3- That the ___________ of the deceased _______ was also damaged in the said accident, which was financed and the deceased paid Rs. ___________/- as down payment at the time of purchasing of the said ___________, paid insurance charge about Rs. _____/-, Rs. ________/- as registration. That due to the death of ____ of the plaintiffs the installments were not paid and the possession of the ___________ was taken by the financer and the plaintiffs have suffered a loss of Rs. _______/- as damages of the ___________ due to the said accident.

4- That due to the negligence of the respondents the plaintiffs have lost their earning member of the family and now there is no earning member in the family of the plaintiffs and they lost their liquidity and are not possessed a sufficient means other than exemption from the attachment in execution of a decree and subject matter of the suit to enable them to pay the court fees prescribed by the law amounting to Rs. __________, the plaintiffs due to the death of the earning member of the family have come at the point of starvation.

5- That the plaintiffs do not own any moveable or immoveable property belonging to the plaintiffs except within the Schedule __ enclosed hereto showing the estimated value thereby which has been signed and verified by the plaintiffs.
6- That the plaintiffs are indigent persons and have not within the two months next before the presentation of the petition disposed off any property fraudulently or to be able to apply for the permission to sue as an indigent person.

7- That the plaintiffs never owned any property, which could enable them to pay the prescribed court fees.
8- That the plaintiffs have not entered into any agreement with reference to the subject matter of the proposed suit which in person has not obtained the interest in such subject matter and the suit of the plaintiffs which is legal and maintainable.

9- That the plaintiffs have not done act of omission which has incapacitated them to pay the court fees and on the other hand it is because of the respondents as due to the negligence of the respondent earning member of the family of the plaintiffs has been expired and the plaintiffs have no assets moveable or immovable to pay the court fees as such are to be declared as indigent persons incapable of paying the court fees.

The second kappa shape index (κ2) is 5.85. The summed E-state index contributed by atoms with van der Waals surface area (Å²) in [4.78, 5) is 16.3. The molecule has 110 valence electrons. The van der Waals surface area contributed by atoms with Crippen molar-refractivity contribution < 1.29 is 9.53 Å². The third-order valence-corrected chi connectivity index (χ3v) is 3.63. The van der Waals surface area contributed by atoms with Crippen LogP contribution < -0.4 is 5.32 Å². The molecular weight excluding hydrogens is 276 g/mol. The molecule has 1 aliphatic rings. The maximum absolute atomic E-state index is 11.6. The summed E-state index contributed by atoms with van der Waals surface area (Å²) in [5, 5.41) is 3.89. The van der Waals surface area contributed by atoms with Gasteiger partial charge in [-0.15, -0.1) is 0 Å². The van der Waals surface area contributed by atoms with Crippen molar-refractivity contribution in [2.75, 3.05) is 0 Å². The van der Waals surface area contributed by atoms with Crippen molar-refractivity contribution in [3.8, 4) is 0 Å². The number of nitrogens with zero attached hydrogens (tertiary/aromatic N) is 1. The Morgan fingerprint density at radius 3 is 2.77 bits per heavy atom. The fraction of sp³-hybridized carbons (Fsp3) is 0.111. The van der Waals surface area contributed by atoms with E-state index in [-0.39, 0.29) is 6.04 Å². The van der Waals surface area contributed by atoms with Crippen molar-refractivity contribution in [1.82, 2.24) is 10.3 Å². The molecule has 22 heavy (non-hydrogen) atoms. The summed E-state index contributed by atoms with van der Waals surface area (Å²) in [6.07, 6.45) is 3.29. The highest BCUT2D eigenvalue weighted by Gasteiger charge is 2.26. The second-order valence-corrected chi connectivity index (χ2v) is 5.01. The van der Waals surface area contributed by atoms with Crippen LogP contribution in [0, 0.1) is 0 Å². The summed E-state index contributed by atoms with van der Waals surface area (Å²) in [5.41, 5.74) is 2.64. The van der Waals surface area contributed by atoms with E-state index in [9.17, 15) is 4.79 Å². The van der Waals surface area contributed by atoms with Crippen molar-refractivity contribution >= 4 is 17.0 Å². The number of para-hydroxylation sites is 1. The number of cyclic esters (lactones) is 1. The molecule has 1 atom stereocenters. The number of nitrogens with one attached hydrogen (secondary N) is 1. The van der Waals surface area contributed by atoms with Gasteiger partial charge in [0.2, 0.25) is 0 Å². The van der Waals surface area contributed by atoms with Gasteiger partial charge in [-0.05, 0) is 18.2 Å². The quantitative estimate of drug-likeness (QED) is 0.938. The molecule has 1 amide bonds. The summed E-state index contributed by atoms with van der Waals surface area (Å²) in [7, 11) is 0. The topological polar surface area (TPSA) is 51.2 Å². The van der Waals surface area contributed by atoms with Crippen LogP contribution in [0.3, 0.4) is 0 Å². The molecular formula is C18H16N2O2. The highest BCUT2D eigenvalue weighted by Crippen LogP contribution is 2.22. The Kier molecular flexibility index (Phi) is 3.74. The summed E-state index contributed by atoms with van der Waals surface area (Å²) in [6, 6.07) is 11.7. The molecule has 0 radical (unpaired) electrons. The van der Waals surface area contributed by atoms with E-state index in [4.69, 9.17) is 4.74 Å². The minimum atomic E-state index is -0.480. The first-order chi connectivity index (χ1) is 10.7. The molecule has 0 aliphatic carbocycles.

PRAYER

It is, therefore, prayed that the plaintiffs may kindly be declared as indigent persons the suit of the plaintiffs may kindly be registered and the plaintiffs may kindly be exempted from paying the court fees of Rs. _________ or any other sum which is payable on the plaint for the recovery of Rs. _______/- of damages against the respondents.
Dated Plaintiffs –Plaintiffs (in person)

Through counsel
__________ Advocate, ___________

VERIFICATION

Verified that the contents of our above application are true and correct to the best of our knowledge and belief and nothing has been concealed therein. Verified at ___________

Plaintiffs –Applicants

Inherent Power of Civil Court-a Hand Maid of Justice!

Prof. Dr. Annam Subrahmanyam, and (Dr.) Mohan Rao B.,

 

The Code of Civil Procedure, 1908 (CPC) consolidated and amended the laws relating to the procedure of the Courts of Civil Judicature in India. All the rules of procedure are the handmaids of justice. The language employed by the draftsman of processual law may be liberal or stringent, but the fact remains that the object of prescribing the procedure is to advance the cause of justice. In an adversarial system, no party should ordinarily be denied the opportunity of participating in the process of justice dispensation. Unless compelled by express and specific language of the statute, the provisions of CPC or any other procedural enactment ought not to be construed in a manner which would leave the court helpless to meet extraordinary situations in the ends of justice. Justice is the goal of jurisprudence, processual, as much as substantive.

 

The Concept of inherent power vested in the Courts under Section 151 CPC is a hand maid to meet the ends of justice.

 

Inherent power

The expression ‘inherent’ means inbuilt, embedded, implicit or implied. The expression ‘inherent’ contemplates something latent though not directly expressed. Inherent powers are powers, which are resident in all Courts. These powers spring not from legislation but from the nature and the constitution of the tribunals or Courts themselves so as to enable them to maintain their dignity, secure obedience to its process and rules, protect its officers from indignity and wrong and to punish unseemly behavior. This power is necessary for the orderly administration of the Court’s business.

The civil courts have inherent power to do all that is necessary to meet the ends of justice. Therefore, it is a common practice for the clients to add a sweeping prayer in any petition ‘to pass such other orders necessary and expedient for the Court to meet the ends of justice’ besides praying for something expressly sought’. Almost all the petitions contain such an expression in view of the inherent power granted under Section 151 of the CPC.

 

Section 151 CPC

 

Section 151 of the CPC reads:

“Nothing in this Code shall be deemed to limit or otherwise affect the inherent powers of the Court to make such orders as may be necessary for the ends of justice or to prevent abuse of the process of the Court “.